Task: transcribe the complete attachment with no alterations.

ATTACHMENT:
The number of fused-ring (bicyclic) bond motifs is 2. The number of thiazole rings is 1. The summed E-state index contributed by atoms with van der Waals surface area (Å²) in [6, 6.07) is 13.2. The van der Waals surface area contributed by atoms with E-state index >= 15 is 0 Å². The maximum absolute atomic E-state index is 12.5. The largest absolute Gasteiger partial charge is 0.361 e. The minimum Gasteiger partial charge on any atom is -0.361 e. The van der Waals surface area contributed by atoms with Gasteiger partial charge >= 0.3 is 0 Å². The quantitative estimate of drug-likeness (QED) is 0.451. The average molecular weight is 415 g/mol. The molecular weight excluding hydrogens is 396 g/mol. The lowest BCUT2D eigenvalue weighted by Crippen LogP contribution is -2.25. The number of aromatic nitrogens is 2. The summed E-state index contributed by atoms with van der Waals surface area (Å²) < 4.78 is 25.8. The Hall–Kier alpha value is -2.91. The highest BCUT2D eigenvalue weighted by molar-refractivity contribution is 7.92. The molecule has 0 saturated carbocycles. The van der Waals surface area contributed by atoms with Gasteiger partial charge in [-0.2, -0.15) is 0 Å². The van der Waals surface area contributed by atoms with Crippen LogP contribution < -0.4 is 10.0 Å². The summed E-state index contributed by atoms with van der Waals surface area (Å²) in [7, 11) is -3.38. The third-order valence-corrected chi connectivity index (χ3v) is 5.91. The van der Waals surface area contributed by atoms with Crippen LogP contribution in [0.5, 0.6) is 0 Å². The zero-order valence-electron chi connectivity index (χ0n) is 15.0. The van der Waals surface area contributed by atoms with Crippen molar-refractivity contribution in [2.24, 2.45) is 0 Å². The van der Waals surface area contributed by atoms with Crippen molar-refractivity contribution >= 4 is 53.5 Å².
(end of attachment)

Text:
The number of fused-ring (bicyclic) bond motifs is 2. The number of thiazole rings is 1. The summed E-state index contributed by atoms with van der Waals surface area (Å²) in [6, 6.07) is 13.2. The van der Waals surface area contributed by atoms with E-state index >= 15 is 0 Å². The maximum absolute atomic E-state index is 12.5. The largest absolute Gasteiger partial charge is 0.361 e. The minimum Gasteiger partial charge on any atom is -0.361 e. The van der Waals surface area contributed by atoms with Gasteiger partial charge >= 0.3 is 0 Å². The quantitative estimate of drug-likeness (QED) is 0.451. The average molecular weight is 415 g/mol. The molecular weight excluding hydrogens is 396 g/mol. The lowest BCUT2D eigenvalue weighted by Crippen LogP contribution is -2.25. The number of aromatic nitrogens is 2. The summed E-state index contributed by atoms with van der Waals surface area (Å²) < 4.78 is 25.8. The Hall–Kier alpha value is -2.91. The highest BCUT2D eigenvalue weighted by molar-refractivity contribution is 7.92. The molecule has 0 saturated carbocycles. The van der Waals surface area contributed by atoms with Gasteiger partial charge in [-0.2, -0.15) is 0 Å². The van der Waals surface area contributed by atoms with Crippen LogP contribution < -0.4 is 10.0 Å². The summed E-state index contributed by atoms with van der Waals surface area (Å²) in [7, 11) is -3.38. The third-order valence-corrected chi connectivity index (χ3v) is 5.91. The van der Waals surface area contributed by atoms with Crippen LogP contribution in [0.5, 0.6) is 0 Å². The zero-order valence-electron chi connectivity index (χ0n) is 15.0. The van der Waals surface area contributed by atoms with Crippen molar-refractivity contribution in [2.24, 2.45) is 0 Å². The van der Waals surface area contributed by atoms with Crippen molar-refractivity contribution >= 4 is 53.5 Å².